Upon moving back to the United States after spending twenty years in Britain, Bill Bryson decided, rather spontaneously, that he would hike the 2,100 mile Appalachian Trail from Georgia to Maine.
A Walk in the Woods
The adventure begins well before the actual hike. In the first chapters, readers learn that although Bryson has done a bit of hiking, he is no expert. As such, he does quite a lot of research. His reading leads him to anything and everything that could possibly go wrong on the trail like encounters with wild animals, weather hazards, and even murder. Then, of course, he needs to be properly supplied and is astounded at his own lack of knowledge and to have to pay the price of the necessary equipment.
Just prior to his scheduled departure, Bryson received a phone call from an old friend, Stephen Katz, whom he had not had much contact with over the past twenty five years, offering to join him on his journey. Bryson gratefully accepted. Katz, much more ill-fitted to hike the trail than Bryson, brings out much of the humor in the book as he slips in one-liners and flings necessities out of his heavy backpack.
The beginning stages of the hike, as Bryson and Katz acclimate to each other and the trail, are among the most amusing. Readers will be find themselve hard-pressed to supress outright laughter. Bryson has shrewd observation skills and the most amazing way of describing people and his surroundings, expressing what everyone thinks but never has the gall to say. For example, “I have long known that it is part of God’s plan for me to spend a little time with each of the most stupid people on earth, and Mary Ellen was proof that even in the Appalachian woods I would not be spared.”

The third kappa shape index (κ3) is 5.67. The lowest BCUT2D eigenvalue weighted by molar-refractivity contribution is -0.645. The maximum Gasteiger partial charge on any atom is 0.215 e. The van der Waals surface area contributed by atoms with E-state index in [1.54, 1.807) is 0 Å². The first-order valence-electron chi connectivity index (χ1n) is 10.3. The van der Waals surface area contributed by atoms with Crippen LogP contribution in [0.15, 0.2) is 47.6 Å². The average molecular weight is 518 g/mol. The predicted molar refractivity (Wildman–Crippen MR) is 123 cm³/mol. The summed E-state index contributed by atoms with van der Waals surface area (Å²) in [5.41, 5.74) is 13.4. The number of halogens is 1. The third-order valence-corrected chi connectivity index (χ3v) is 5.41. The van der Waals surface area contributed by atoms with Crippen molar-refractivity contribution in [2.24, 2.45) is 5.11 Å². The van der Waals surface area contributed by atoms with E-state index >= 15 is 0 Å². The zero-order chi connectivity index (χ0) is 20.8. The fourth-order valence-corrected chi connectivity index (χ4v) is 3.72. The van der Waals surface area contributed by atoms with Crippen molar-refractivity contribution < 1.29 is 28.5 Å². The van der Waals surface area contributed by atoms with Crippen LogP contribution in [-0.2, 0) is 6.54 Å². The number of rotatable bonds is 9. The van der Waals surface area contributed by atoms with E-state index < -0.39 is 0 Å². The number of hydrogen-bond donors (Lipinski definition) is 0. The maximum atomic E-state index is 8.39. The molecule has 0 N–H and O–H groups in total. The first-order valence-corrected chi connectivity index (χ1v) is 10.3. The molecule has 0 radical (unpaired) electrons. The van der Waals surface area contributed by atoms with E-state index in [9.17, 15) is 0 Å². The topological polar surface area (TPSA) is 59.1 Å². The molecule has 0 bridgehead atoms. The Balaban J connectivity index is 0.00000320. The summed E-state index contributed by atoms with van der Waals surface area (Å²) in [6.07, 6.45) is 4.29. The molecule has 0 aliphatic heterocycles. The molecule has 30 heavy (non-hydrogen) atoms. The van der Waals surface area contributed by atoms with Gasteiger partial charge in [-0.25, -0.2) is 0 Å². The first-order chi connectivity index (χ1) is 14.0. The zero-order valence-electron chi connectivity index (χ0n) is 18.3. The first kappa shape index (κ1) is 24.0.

Nearly every chapter also includes factual information, most likely from Bryson’s extensive research in planning out this trip. He outlines a detailed history of the origins of the trail. He goes to great lengths to connect the reader to the importance of the preservation of this undeveloped land. He gives his opinions on the Forest and Parks Services and his contempt about the extinction of many species of nature. But most of all, he is able to captivate readers with his description of vibrant images of the trail and leave them longing to embark on a hike along the trail to unite with the peace of the wilderness.
What may be disappointing to some, is that Bryson never actually walks the entire Appalachian Trail. At about page 100, or 500 miles into the hike, the friends agree that it is more than they can handle and plan to meet later in the year to tackle the last 100 miles, The Hundred Mile Wilderness in Maine, together. In the months between, Bryson continues to go on day hikes and explore surrounding areas of the trail that are rich in history.
While Bryson and Katz may not have completed their journey, they learned more about the wilderness, themselves and friendship than even they expected.
The Appalachian Trail
Reports of the total length of the Appalachian Trail vary, but it is agreed that it is over 2,175 miles from Springer Mountain in northern Georgia to Katahdin in central Maine. America’s best-known, long-distance footpath, the vision of a MA forester named Benton MacKaye, was designed, constructed and marked with white blazes in the 1920’s and 1930’s by volunteer hiking clubs brought together by the volunteer-based, non-profit Appalachian Trail Conservancy which still oversees the trail.
Some hikers or walkers attempt the entire length in one season, referred to as thru-hiking, but only about 25% reach their goal. Others work on hiking the trail, officially known as Appalachian National Scenic Trail, in sections. Bicycles, horses and motorized vehicles are not allowed along the route. There are many campsites and more than 250 primitive woodland shelters available along the trail that stretches across fourteen different states.
About Bill Bryson
Bill Bryson was born in Des Moines, Iowa. He met his wife while on a backpacking expedition in England and stayed there writing for The Times and the Independent. Bryson’s family moved to Hanover, NH in 1995 and then back to England in 2003. His other books include The Lost Continent, In a Sunburned Country, Made in America and most recently, The Life and Times of the Thunderbolt Kid.
A Walk in the Woods (1998, Broadway Books, ISBN 0-7679-0251-3) is a New York Times Bestseller. In 2005, Robert Redford announced that he would star in and produce a movie adapted from this book.